6 Invasive Pests Threatened by Cold Weather

Gypsy moth


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The sub-freezing temperatures breaking records across the country have one group of observers cheering: biologists, many of whom hope that a polar vortex or two will help slow the march of invasive species. The gypsy moth (Lymantria dispar) feeds on the leaves of North American hardwood trees and is responsible for destroying many hardwood forests. Low temperatures, however, are lethal to the moths' larvae.

Emerald ash borer

Emerald ash borer

(Image credit: USDA)

The emerald ash borer (Agrilus planipennis) has several defenses against cold weather, but even it will succumb to temperatures of minus-30 degrees Fahrenheit (-34 C).

Hemlock wooly adelgid


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Evergreen forests in the eastern United States (Blue Ridge Parkway, shown) have been decimated by the hemlock wooly adelgid (Adelges tsugae), but the species has few defenses against temperatures below 4 degrees Fahrenheit (minus-20 C).

Brown marmorated stinkbug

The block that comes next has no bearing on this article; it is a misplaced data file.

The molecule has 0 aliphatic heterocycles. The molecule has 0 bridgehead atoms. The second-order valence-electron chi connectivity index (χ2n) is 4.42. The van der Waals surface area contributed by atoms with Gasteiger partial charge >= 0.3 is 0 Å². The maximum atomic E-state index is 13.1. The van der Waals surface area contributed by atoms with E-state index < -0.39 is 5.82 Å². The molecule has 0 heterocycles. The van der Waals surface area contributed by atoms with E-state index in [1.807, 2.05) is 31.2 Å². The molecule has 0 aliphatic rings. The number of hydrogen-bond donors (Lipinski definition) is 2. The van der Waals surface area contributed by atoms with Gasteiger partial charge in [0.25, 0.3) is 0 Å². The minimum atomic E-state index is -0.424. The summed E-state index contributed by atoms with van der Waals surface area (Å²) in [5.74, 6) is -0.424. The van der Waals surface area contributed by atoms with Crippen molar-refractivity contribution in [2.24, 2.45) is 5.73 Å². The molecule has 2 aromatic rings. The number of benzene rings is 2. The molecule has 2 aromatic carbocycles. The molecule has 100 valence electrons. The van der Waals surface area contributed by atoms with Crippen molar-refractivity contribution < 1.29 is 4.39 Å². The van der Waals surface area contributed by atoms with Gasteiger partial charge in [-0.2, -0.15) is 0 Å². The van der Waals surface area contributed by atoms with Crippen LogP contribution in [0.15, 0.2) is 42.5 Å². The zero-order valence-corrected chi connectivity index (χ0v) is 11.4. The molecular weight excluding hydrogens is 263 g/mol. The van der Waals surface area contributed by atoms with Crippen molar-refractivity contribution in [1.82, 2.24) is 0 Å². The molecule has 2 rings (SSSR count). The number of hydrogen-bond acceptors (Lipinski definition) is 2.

Brown marmorated stink bugs feed on "about anything that makes a seed or a fruit," said Ames Herbert, a Virginia Tech University entomologist.

(Image credit: Image via David R. Lance, USDA | Creative Commons Attribution 3.0 Unported)

Populations of the brown marmorated stinkbug (Halyomorpha halys) are expected to fall, since the invasive pest has few natural deffenses against cold weather.


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Biologists and health experts expect to see fewer cases of Lyme disease and other tick-borne illnesses this year, following a long, cold winter with several days of below-freezing weather.

Southern pine beetle


(Image credit: Univ. of Florida)

Recent mild winters have extended the range of the Southern Pine Beetle (Dendroctonus frontalis), but the record-breaking cold during the winter of 2013-2014 may stem its march.

Marc Lallanilla
Live Science Contributor
Marc Lallanilla has been a science writer and health editor at About.com and a producer with ABCNews.com. His freelance writing has appeared in the Los Angeles Times and TheWeek.com. Marc has a Master's degree in environmental planning from the University of California, Berkeley, and an undergraduate degree from the University of Texas at Austin.